Merck manufactures Gardasil, probably the most popular HPV vaccine in the world. The first version of the vaccine, quadrivalent Gardasil, targets the two HPV genotypes known to cause about 70% of cervical cancer and two other HPV genotypes that cause genital warts. In Europe and other markets, Gardasil is known as Silgard.

The newer Gardasil 9, approved by the FDA in 2014, is a 9-valent vaccine, protecting against HPV types 6, 11, 16, 18, 31, 33, 45, 52, and 58. It targets the four HPV strains found in the quadrivalent version, along with five additional ones that are linked to cervical and other HPV-related cancers. Both versions of Gardasil are prophylactic, meant to be given to females or males before they become exposed to possible HPV infection through intimate contact.

Gardasil is one of the easiest and best ways to prevent a few dangerous and, to abuse the definition slightly, common cancers that afflict men and women. Without a doubt, the HPV vaccine prevents cancer.

Currently, in the United States, the Advisory Committee on Immunization Practices (ACIP) recommends that preteen girls and boys aged 11 or 12 are vaccinated against HPV. The immunization is also recommended for teenage girls and young women up to the age of 26 who did not receive it when they were younger, and teenage boys and young men up to the age of 21.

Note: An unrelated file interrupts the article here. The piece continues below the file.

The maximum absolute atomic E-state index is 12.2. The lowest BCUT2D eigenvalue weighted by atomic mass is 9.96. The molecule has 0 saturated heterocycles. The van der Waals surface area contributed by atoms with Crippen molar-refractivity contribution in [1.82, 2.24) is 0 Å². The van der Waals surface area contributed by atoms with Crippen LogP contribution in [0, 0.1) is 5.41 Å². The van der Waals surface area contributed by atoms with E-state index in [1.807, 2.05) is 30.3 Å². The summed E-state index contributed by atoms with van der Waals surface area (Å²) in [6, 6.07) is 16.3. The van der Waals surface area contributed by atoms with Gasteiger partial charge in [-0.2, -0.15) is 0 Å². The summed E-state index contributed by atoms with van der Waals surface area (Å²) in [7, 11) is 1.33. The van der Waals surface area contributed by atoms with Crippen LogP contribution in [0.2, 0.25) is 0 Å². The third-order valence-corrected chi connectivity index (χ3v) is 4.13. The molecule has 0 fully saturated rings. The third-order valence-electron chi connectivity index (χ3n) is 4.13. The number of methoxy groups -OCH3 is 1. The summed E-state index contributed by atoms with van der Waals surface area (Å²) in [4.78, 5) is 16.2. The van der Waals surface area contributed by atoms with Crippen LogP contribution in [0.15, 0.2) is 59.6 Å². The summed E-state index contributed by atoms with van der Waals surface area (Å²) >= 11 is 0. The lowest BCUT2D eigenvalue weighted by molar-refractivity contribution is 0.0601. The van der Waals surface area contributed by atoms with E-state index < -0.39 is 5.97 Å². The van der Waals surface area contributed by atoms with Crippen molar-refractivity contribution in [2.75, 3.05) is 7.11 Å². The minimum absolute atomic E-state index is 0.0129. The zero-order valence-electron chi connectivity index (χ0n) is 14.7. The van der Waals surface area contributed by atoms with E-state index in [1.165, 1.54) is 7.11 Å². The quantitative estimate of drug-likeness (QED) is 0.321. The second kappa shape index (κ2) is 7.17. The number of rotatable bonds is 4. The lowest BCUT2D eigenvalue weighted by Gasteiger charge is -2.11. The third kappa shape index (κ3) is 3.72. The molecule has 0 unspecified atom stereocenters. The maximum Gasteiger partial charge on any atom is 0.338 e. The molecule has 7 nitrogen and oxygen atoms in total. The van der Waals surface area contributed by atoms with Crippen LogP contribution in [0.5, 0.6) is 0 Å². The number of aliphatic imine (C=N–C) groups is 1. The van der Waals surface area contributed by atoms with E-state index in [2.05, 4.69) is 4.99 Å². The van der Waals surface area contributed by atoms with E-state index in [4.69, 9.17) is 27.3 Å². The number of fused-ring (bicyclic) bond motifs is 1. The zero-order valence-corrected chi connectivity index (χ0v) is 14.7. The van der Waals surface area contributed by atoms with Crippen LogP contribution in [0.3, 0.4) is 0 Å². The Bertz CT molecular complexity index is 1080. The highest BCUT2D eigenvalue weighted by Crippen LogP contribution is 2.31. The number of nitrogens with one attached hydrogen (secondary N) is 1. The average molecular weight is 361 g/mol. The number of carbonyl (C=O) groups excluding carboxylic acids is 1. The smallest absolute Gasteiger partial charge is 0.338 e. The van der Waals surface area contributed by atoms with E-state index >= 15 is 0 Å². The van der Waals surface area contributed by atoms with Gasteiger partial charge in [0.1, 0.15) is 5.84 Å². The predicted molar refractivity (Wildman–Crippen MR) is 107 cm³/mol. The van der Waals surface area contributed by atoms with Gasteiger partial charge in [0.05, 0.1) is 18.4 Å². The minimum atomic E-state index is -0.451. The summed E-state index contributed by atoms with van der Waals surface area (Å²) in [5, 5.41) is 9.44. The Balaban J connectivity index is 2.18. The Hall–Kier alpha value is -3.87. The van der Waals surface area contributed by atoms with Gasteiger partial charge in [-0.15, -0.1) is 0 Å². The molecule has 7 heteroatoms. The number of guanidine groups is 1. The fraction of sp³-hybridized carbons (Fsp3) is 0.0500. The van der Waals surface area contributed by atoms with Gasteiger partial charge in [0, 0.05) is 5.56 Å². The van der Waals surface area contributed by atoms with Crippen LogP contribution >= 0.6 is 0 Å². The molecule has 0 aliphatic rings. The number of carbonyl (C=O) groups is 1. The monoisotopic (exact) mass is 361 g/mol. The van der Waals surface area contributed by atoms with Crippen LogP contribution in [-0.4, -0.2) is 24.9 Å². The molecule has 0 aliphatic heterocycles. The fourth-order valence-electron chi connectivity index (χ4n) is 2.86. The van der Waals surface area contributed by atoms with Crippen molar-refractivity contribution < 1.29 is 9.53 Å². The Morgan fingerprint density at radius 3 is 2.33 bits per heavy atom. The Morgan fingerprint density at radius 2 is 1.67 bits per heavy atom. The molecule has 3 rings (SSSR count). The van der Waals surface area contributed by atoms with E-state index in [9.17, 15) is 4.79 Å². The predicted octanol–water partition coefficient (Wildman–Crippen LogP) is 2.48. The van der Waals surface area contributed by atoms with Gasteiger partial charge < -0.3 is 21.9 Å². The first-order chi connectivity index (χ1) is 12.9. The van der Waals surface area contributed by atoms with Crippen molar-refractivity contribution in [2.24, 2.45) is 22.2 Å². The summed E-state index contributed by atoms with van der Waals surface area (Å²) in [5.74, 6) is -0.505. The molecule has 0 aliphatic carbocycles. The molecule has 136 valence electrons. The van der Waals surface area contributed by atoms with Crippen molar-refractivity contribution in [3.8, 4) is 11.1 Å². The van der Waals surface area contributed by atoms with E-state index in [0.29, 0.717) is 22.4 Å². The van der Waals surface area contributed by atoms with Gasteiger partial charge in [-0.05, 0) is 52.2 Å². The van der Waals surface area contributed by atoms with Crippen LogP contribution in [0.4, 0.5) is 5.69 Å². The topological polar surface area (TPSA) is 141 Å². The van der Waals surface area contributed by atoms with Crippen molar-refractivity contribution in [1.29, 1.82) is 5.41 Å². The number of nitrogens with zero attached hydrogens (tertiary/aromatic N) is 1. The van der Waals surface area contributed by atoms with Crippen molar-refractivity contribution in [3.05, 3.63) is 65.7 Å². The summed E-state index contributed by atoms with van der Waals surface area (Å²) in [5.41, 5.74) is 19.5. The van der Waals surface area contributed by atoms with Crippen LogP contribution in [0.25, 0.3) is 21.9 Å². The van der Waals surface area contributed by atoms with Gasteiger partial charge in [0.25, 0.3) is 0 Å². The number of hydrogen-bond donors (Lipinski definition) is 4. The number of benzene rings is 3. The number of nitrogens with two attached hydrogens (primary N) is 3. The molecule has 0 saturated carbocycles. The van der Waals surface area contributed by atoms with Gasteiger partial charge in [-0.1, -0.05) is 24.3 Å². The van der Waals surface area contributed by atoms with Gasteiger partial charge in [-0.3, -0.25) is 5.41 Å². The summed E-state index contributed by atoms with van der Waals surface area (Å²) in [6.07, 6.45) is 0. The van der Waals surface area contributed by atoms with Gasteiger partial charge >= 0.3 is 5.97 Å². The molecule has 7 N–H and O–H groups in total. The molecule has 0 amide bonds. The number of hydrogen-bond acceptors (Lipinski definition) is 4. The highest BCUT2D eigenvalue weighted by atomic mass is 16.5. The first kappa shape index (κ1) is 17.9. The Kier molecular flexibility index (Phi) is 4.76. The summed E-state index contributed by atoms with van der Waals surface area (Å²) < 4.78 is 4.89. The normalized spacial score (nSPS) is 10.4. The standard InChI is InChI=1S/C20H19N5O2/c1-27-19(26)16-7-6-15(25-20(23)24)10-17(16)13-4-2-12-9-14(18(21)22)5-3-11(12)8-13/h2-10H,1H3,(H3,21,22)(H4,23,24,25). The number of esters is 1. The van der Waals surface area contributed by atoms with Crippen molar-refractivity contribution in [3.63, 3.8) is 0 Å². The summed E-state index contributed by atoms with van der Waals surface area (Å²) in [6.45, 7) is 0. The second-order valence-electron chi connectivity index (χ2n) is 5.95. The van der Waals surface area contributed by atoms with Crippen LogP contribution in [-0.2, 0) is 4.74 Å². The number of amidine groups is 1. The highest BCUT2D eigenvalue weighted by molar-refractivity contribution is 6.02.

Let me sum this all up so that if you come away from this section with nothing else, you get this summary. HPV is a sexually transmitted disease. HPV causes 43,000 cancers a year in the USA alone. The HPV vaccine prevents becoming infected by HPV, which means you are protected from these cancers.

woman carrying baby
Photo by Jonathan Borba on

What is primary ovarian insufficiency?

Primary ovarian insufficiency, formerly known as premature ovarian failure, is defined as the cessation of normal ovarian function before age 40 years. It is the scientifically accurate term for the condition that was previously referred to as premature menopause or premature ovarian failure.

Some studies suggest rates of 22 cases of POI per 100 000 person years in girls 15–19 years of age in the era prior to HPV vaccine introduction. Additionally, researchers have stated that POI occurs in about 1% of all women under the age of 40.

In other words, the background, non-HPV, vaccine rate of POI has always been well above zero.

HPV vaccine causes infertility through primary ovarian insufficiency

A recent article by Gruber and Shoenfeld proposed a possible link between Gardasil and POI, based on some very weak (almost useless) evidence. Gruber and Shoenfeld seem to ignore widespread and robust evidence that the HPV vaccine isn’t related to POI. For example, a case-control study of nearly 1 million teenage girls showed no incidence of POI within 180 days of the HPV vaccine.

A broad, unbiased review by Hawkes et al. of the safety of the HPV vaccines have found – almost nothing.